Ageism Is Far More Prevalent Than You Think — & Here’s How It Really Affects Women

Ageism is all around us. Being stereotyped or discriminated against on the basis of age may feel like an issue that only affects older people — like when someone is told they’re too old to work in a certain industry or wear an item of clothing. But in reality, it affects each and every one of us, whether you’re a 63-year-old who feels underrepresented by wrinkle-free shots in magazines or a 23-year-old whose coworkers make comments like, “You’re doing THIS job at YOUR age?”

Chances are, you’ve had a moment in your life when something (or someone) made you feel like you were being shamed, either directly or indirectly, for being “too old” or “too young.” Ageism, in all its forms, is so embedded in our culture, across all regions and socioeconomic groups, that most of us don’t even recognize it. That’s why we teamed up with AARP, which spoke to 2,000 women — all from diverse backgrounds and ranging in age from 21 to 72 — about everything from changing appearance to representation in the media to how we can shift the narrative around aging. Below, we’ve broken it all down, highlighting the staggering numbers that show why it’s a topic that demands more attention. It’s time we fix our view on aging.

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Ageism Is Far More Prevalent Than You Think — & Here’s How It Really Affects Women

Ageism is all around us. Being stereotyped or discriminated against on the basis of age may feel like an issue that only affects older people — like when someone is told they’re too old to work in a certain industry or wear an item of clothing. But in reality, it affects each and every one of us, whether you’re a 63-year-old who feels underrepresented by wrinkle-free shots in magazines or a 23-year-old whose coworkers make comments like, “You’re doing THIS job at YOUR age?”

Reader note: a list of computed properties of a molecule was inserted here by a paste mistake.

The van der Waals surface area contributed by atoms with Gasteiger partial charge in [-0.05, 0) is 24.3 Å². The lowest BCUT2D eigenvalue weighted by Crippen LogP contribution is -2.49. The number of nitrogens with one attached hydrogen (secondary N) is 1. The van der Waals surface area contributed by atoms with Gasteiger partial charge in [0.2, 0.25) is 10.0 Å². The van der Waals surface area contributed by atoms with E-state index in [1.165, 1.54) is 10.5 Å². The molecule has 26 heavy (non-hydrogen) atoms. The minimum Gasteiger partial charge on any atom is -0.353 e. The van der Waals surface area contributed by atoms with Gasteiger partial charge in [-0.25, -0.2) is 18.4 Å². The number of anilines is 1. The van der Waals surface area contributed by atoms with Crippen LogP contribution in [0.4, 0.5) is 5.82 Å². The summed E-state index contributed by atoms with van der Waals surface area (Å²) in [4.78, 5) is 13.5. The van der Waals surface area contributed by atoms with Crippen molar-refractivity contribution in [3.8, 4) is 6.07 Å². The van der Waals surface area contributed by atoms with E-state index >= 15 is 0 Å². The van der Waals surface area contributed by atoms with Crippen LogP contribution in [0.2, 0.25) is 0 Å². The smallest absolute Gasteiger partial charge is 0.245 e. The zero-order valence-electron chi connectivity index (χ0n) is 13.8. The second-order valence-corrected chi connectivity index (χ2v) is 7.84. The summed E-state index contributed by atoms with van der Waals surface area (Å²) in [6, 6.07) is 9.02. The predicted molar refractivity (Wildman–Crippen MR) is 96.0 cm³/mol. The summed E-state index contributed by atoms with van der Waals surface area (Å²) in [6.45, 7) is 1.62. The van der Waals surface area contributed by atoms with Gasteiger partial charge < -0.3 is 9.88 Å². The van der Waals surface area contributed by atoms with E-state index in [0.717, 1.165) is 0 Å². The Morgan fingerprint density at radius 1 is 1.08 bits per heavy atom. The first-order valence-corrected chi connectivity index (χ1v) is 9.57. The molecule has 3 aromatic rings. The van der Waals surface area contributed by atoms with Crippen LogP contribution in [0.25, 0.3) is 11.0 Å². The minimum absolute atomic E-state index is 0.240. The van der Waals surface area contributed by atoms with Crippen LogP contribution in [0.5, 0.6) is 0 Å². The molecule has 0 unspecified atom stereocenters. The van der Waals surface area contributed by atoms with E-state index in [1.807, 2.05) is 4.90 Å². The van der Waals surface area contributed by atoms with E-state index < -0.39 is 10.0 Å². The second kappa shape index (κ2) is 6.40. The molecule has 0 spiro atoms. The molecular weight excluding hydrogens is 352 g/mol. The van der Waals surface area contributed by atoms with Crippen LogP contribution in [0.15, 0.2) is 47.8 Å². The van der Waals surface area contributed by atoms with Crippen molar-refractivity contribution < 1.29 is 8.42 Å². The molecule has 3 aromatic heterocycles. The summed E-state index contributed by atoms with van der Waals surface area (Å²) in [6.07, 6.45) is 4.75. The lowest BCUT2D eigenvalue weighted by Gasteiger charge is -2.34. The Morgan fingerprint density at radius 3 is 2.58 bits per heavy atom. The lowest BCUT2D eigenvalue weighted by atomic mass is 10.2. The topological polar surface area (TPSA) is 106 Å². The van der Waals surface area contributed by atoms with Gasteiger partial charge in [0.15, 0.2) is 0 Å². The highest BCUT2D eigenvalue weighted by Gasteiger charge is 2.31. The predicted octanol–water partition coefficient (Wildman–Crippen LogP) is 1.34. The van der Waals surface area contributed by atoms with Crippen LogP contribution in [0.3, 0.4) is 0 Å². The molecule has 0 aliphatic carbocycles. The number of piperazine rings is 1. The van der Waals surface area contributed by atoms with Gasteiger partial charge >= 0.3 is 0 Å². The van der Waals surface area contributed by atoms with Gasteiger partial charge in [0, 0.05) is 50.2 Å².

Chances are, you’ve had a moment in your life when something (or someone) made you feel like you were being shamed, either directly or indirectly, for being “too old” or “too young.” Ageism, in all its forms, is so embedded in our culture, across all regions and socioeconomic groups, that most of us don’t even recognize it. That’s why we teamed up with AARP, which spoke to 2,000 women — all from diverse backgrounds and ranging in age from 21 to 72 — about everything from changing appearance to representation in the media to how we can shift the narrative around aging. Below, we’ve broken it all down, highlighting the staggering numbers that show why it’s a topic that demands more attention. It’s time we fix our view on aging.

Like what you see? How about some more R29 goodness, right here?

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